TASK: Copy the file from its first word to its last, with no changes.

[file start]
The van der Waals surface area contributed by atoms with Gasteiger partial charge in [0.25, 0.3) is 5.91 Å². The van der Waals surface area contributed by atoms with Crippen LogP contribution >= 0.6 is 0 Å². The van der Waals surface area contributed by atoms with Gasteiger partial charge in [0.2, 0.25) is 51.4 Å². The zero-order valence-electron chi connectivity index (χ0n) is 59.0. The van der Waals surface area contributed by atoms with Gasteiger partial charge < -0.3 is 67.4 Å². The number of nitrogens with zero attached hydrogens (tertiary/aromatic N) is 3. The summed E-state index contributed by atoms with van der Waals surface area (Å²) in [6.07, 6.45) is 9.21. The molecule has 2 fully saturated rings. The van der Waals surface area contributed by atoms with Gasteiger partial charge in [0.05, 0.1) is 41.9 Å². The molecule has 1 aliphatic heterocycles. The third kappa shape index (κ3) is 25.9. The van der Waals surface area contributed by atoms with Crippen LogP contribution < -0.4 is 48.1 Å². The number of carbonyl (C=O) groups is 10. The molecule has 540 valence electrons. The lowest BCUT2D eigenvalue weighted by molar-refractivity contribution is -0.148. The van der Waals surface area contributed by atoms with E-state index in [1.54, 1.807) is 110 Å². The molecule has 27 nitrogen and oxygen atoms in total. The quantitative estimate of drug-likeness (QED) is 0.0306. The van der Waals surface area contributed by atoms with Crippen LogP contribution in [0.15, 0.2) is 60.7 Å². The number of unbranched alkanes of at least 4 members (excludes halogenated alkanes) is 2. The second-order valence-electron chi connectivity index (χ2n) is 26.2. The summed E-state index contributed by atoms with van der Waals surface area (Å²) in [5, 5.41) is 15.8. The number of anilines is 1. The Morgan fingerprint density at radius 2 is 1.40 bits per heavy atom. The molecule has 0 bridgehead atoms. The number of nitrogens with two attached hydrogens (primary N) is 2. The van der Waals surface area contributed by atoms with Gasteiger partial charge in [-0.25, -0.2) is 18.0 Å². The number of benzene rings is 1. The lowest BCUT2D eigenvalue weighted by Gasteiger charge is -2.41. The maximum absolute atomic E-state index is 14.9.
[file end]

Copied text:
The van der Waals surface area contributed by atoms with Gasteiger partial charge in [0.25, 0.3) is 5.91 Å². The van der Waals surface area contributed by atoms with Crippen LogP contribution >= 0.6 is 0 Å². The van der Waals surface area contributed by atoms with Gasteiger partial charge in [0.2, 0.25) is 51.4 Å². The zero-order valence-electron chi connectivity index (χ0n) is 59.0. The van der Waals surface area contributed by atoms with Gasteiger partial charge < -0.3 is 67.4 Å². The number of nitrogens with zero attached hydrogens (tertiary/aromatic N) is 3. The summed E-state index contributed by atoms with van der Waals surface area (Å²) in [6.07, 6.45) is 9.21. The molecule has 2 fully saturated rings. The van der Waals surface area contributed by atoms with Gasteiger partial charge in [0.05, 0.1) is 41.9 Å². The molecule has 1 aliphatic heterocycles. The third kappa shape index (κ3) is 25.9. The van der Waals surface area contributed by atoms with Crippen LogP contribution < -0.4 is 48.1 Å². The number of carbonyl (C=O) groups is 10. The molecule has 540 valence electrons. The lowest BCUT2D eigenvalue weighted by molar-refractivity contribution is -0.148. The van der Waals surface area contributed by atoms with E-state index in [1.54, 1.807) is 110 Å². The molecule has 27 nitrogen and oxygen atoms in total. The quantitative estimate of drug-likeness (QED) is 0.0306. The van der Waals surface area contributed by atoms with Crippen LogP contribution in [0.15, 0.2) is 60.7 Å². The number of unbranched alkanes of at least 4 members (excludes halogenated alkanes) is 2. The second-order valence-electron chi connectivity index (χ2n) is 26.2. The summed E-state index contributed by atoms with van der Waals surface area (Å²) in [5, 5.41) is 15.8. The number of anilines is 1. The Morgan fingerprint density at radius 2 is 1.40 bits per heavy atom. The molecule has 0 bridgehead atoms. The number of nitrogens with two attached hydrogens (primary N) is 2. The van der Waals surface area contributed by atoms with Gasteiger partial charge in [-0.25, -0.2) is 18.0 Å². The number of benzene rings is 1. The lowest BCUT2D eigenvalue weighted by Gasteiger charge is -2.41. The maximum absolute atomic E-state index is 14.9.